These days in Britain, we like to think of public executions as belonging to a distant and more barbaric age – one far removed from the modern world in which we now live.
It is sobering, therefore, to reflect that when crowds flocked to see the last public execution in London – the hanging of the Irish republican Michael Barrett outside Newgate Prison on 26 May 1868 – many of them arrived by way of the capital’s distinctly modern (and then newly opened) underground railway system, nowadays known as the Tube.
Before that, as we learn this week on The Past, public executions had played a leading role in London life over many centuries, earning it the nickname ‘the City of Gallows’. Between c.1196 and 1848, tens of thousands of prisoners were put to death at more than 100 locations around the capital – from royalty (Charles I in 1649) to enemies of the state (William Wallace in 1305; Guy Fawkes and his fellow plotters in 1606), and from seasoned mass murderers to petty criminals barely into their teens.
Such was the demand that in 1571, a notorious gallows known as the ‘Triple Tree’ was erected at Tyburn (modern-day Marble Arch) capable of hanging 24 prisoners simultaneously. By the late 18th century, more than 200 capital crimes were listed under the legal system known as the ‘Bloody Code’ – including such minor offences as the theft of goods worth more than 12 pence (or about one-twentieth of a skilled worker’s weekly wage at the time).
In the latest issue of Current Archaeology, and on this week’s PastCast podcast, Carly Hilts visits a new exhibition at the Museum of London Docklands which tells some of the human stories behind this grisly history of public execution, and reveals how the work of 19th-century reformers such as Elizabeth Fry, and writers including Thackeray and Dickens, helped finally to bring an end to this brutal practice.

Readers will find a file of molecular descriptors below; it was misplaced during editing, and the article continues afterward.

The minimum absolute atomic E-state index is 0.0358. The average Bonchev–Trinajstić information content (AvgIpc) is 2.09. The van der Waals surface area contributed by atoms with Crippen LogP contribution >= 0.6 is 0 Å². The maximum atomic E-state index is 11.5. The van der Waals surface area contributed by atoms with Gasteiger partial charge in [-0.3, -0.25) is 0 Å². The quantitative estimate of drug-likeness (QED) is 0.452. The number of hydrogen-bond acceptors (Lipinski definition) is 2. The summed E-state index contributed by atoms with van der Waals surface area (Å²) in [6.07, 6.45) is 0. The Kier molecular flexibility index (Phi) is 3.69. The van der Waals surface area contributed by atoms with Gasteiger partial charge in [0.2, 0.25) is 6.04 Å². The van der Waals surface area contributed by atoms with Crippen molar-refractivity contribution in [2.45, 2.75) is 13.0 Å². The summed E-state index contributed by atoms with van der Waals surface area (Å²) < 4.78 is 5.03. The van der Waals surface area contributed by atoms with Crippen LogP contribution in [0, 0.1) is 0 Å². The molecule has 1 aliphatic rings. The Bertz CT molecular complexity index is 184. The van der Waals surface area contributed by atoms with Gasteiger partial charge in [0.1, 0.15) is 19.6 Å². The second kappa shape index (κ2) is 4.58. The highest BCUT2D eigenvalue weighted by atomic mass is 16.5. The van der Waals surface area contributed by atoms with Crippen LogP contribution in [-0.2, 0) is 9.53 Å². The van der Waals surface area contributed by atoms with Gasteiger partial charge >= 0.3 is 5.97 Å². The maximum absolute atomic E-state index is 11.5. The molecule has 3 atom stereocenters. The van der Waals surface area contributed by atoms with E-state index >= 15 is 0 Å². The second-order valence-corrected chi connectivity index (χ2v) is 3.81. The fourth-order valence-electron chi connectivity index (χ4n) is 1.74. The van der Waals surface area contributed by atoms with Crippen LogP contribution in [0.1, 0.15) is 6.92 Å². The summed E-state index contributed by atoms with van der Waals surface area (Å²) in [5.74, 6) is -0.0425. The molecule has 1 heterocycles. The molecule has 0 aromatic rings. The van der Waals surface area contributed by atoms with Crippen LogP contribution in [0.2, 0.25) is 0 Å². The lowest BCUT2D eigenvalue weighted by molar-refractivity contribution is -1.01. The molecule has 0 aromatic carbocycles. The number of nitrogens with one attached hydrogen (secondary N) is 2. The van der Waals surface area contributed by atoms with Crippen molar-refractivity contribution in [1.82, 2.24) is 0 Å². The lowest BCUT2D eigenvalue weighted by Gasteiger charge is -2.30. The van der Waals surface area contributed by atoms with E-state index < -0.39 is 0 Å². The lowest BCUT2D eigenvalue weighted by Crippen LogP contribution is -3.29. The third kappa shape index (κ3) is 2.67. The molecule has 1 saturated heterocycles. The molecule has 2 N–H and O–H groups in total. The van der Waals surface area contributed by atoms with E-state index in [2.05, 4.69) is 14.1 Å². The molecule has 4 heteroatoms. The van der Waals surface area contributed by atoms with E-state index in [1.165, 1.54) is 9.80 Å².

Elsewhere this week, we have been delving into the archive for more about crime and punishment: we reviewed the exhibits on show at the Metropolitan Police’s Crime Museum; we visited the site of New Bailey in Salford, once the UK’s largest prison, to learn how it came to be built on the basis of radically progressive ideals; and we even discovered how Thomas Becket made the leap from sinner to saint, after he was murdered on the orders of a king.
And finally, if all that leaves you wanting more, don’t forget to have a go at our latest Quiz, which this week is also themed around crime and punishment. Good luck, and we hope you enjoy The Past!
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